What does a dentist do?
You might think you know the answer to this question if you’ve sat in the chair many times, but the fact is that dentistry is a more varied and multi-skilled profession than many people realise. Working as a dentist, you will treat and prevent a wide range of problems which affect the mouth and teeth, as well as promoting excellent oral health and helping patients to maintain theirs.
Senior dentists lead a team of dental nurses, hygienists, technicians and therapists, working with patients of all ages. A typical day as a dentist may consist of:
- Performing general check-ups on routine patients and assessing their oral health
- Completing dental treatments such as fillings, extractions and fitting dentures
- Taking x-rays and providing local anaesthetics
- Referring patients to dental hygienists or other specialised therapists
- Teeth whitening
Are there different types of dentists?
Most dentists work as a general dental practitioner (GDP), providing dental care on a self-employed basis in high street practices. Some dentists provide services under the NHS while others work with private patients.
There are some areas in which you may choose to specialise, such as:
- Community dental care which involves working with patients at home and in care homes, where they have a requirement that means they cannot attend a practice
- Dental public health which involves working non-clinically to assess the general dental health of populations and promote better dental care
- Hospital dental care which provides dental services within hospitals to long-term patients or emergency treatments for short-term patients
- Specialised dental care in areas such as the armed forces
What skills do I need to be a dentist?
You’ll need excellent interpersonal and communication skills, and the ability to offer a highly professional service to a wide range of people while explaining clearly what you are doing. Your manner needs to put patients at ease in an environment which can often make people nervous.
As well as excellent scientific knowledge and an understanding of the latest developments in your field, you will need to be good with your hands, with great hand-eye coordination and attention to detail.
What qualifications do I need to be a dentist?
Generally, people go into dentistry through a university course, for which you will need three A Levels including in chemistry and biology.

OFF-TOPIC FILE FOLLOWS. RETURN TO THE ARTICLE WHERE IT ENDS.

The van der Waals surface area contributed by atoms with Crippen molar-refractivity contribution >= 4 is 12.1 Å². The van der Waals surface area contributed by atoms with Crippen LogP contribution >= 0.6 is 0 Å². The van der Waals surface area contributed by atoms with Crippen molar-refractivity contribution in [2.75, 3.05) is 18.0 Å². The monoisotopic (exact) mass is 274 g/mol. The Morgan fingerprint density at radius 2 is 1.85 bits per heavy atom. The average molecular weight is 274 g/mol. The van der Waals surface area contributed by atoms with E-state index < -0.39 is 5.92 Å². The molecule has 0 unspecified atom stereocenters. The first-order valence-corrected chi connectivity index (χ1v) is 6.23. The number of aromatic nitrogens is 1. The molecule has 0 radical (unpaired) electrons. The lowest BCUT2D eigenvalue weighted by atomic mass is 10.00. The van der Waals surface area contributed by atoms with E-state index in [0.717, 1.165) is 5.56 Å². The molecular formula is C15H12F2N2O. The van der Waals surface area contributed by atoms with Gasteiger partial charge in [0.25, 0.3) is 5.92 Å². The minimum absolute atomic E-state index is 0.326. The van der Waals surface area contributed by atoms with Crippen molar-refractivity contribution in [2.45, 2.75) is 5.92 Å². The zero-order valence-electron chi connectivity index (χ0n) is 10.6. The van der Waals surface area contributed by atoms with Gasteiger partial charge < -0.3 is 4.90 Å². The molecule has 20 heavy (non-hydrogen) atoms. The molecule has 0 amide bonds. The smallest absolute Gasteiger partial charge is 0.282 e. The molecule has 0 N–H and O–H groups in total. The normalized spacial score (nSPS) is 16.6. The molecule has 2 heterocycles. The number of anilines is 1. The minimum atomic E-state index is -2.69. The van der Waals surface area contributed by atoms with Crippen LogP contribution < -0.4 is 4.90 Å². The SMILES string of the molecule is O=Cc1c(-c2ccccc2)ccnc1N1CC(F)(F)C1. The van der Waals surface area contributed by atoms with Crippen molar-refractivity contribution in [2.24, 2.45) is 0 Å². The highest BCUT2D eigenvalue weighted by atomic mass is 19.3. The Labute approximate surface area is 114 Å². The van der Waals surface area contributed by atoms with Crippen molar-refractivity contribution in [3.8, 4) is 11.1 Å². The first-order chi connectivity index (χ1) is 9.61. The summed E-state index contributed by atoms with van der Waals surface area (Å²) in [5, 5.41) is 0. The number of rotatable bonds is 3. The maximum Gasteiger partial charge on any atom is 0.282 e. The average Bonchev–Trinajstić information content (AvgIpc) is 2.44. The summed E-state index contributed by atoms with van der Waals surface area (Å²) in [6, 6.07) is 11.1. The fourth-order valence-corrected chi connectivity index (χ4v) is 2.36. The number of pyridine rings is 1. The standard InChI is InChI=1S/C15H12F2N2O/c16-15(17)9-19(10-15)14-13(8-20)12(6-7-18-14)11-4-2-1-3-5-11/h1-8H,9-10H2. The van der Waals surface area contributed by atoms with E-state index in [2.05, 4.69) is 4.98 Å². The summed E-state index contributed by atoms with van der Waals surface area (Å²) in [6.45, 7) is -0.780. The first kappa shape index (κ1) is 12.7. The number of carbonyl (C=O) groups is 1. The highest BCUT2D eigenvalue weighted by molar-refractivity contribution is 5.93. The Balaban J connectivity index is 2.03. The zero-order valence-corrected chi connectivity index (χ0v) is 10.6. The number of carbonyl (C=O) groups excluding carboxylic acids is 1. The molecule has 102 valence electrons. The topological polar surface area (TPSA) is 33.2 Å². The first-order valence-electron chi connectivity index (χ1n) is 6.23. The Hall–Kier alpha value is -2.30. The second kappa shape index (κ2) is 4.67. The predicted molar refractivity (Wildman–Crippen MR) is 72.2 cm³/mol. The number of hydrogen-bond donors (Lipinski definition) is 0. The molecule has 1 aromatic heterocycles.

The degree course lasts for five years and is provided by a huge number of universities in the UK. It needs to be a degree course which is accredited by the General Dental Council, and it is followed by up to two years of postgraduate training. These courses are often very competitive.
If you already have a degree in biology, chemistry or other relevant subject it is sometimes possible to take a four-year dentistry course instead.
You may be asked to take an aptitude test when you apply for a degree course in dentistry. This will ascertain whether you have the necessary skills for the course, including problem solving, critical thinking, data analysis, communication and scientific knowledge.
What career progression can I expect as a dentist?
While many GDPs work in a self-employed capacity, once they have attained the right level of experience and reputation many set up their own practices. This brings the chance not only to earn more money but to work in a managerial capacity as well as being a practitioner.
You can also move into more specialised areas of dentistry such as:
- Oral surgery
- Restorative dentistry
- Paediatric dentistry
What can I earn as a dentist?
Newly qualified dentists in the NHS earn an annual salary of around £32,000 during their foundation training year. This tends to increase to:
- Between £50,000 to £110,000 per year working in a general practice where NHS work is mixed with private work
- Between £40,000 and £80,000 per year for community dentists
- Up to £110,000 per year for specialist dental consultants
- Over £140,000 per year for exclusively private dentists